WASHINGTON — The Senate gave overwhelming bipartisan approval to a $1 trillion infrastructure bill on Tuesday to rebuild the nation’s deteriorating roads and bridges and fund new climate resilience and broadband initiatives, delivering a key component of President Biden’s agenda.
The legislation would be the largest infusion of federal investment into infrastructure projects in more than a decade, touching nearly every facet of the American economy and fortifying the nation’s response to the warming of the planet.
It would provide historic levels of funding for the modernization of the nation’s power grid and projects to better manage climate risks, as well as pour hundreds of billions of dollars into the repair and replacement of aging public works projects.
The vote, 69-30, was uncommonly bipartisan; the yes votes included Senator Mitch McConnell of Kentucky, the Senate Republican leader, and 18 other Republicans who shrugged off increasingly shrill efforts by former President Donald Trump to derail it.
But the measure now faces a potentially rocky and time-consuming path in the House, where the speaker, Nancy Pelosi, and the nearly 100-member Progressive Caucus, have said they will not vote on it unless and until the Senate passes a separate, even more ambitious $3.5 trillion social policy bill this fall.
The success of the infrastructure bill, painstakingly negotiated largely by a group of Republican and Democratic senators in consultation with White House officials, is a vindication of Mr. Biden’s belief that a bipartisan compromise was possible on a priority that has long been shared by both parties — even at a moment of deep political division. Yet Democrats will immediately take up a second social policy package, over Republican opposition, to fulfill the remainder of their spending priorities.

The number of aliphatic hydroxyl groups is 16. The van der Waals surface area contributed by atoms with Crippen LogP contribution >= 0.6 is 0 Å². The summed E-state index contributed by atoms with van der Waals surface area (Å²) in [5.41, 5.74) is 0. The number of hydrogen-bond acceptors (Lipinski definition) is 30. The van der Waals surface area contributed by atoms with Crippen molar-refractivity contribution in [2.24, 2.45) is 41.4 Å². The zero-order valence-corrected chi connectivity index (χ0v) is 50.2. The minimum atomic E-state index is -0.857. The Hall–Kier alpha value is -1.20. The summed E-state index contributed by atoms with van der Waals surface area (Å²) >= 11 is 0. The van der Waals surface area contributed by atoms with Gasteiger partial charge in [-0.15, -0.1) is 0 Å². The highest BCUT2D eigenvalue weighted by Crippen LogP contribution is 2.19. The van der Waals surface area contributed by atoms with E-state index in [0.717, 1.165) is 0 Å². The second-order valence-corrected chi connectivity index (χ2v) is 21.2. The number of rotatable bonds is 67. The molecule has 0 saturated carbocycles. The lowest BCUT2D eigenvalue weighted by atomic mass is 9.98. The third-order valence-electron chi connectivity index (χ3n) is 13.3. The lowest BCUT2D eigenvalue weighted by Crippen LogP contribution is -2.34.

To win the compromise, Democrats and Mr. Biden — who had initially proposed a $2.3 trillion infrastructure plan — had to make major concessions. The package includes far less funding than they had wanted for lead pipe replacement, transit and clean energy projects, among others. But the result was passage of a crucial component of the president’s far-reaching, $4 trillion economic agenda.
“This is what it looks like when elected leaders take a step toward healing our country’s divisions rather than feeding those very divisions,” Senator Kyrsten Sinema, Democrat of Arizona and a key negotiator, said before the bill’s passage.
Senator Rob Portman, Republican of Ohio, promised “it will be a lasting bipartisan achievement to help the people we represent — it’s going to improve the lives of all Americans.”
The bill would direct $550 billion in new federal spending toward infrastructure projects across the country, and renew and revamp existing programs set to expire at the end of September. It would provide $65 billion to expand high-speed internet access; $110 billion for roads, bridges and other projects; $25 billion for airports; and the most funding for Amtrak since the passenger rail service was founded in 1971.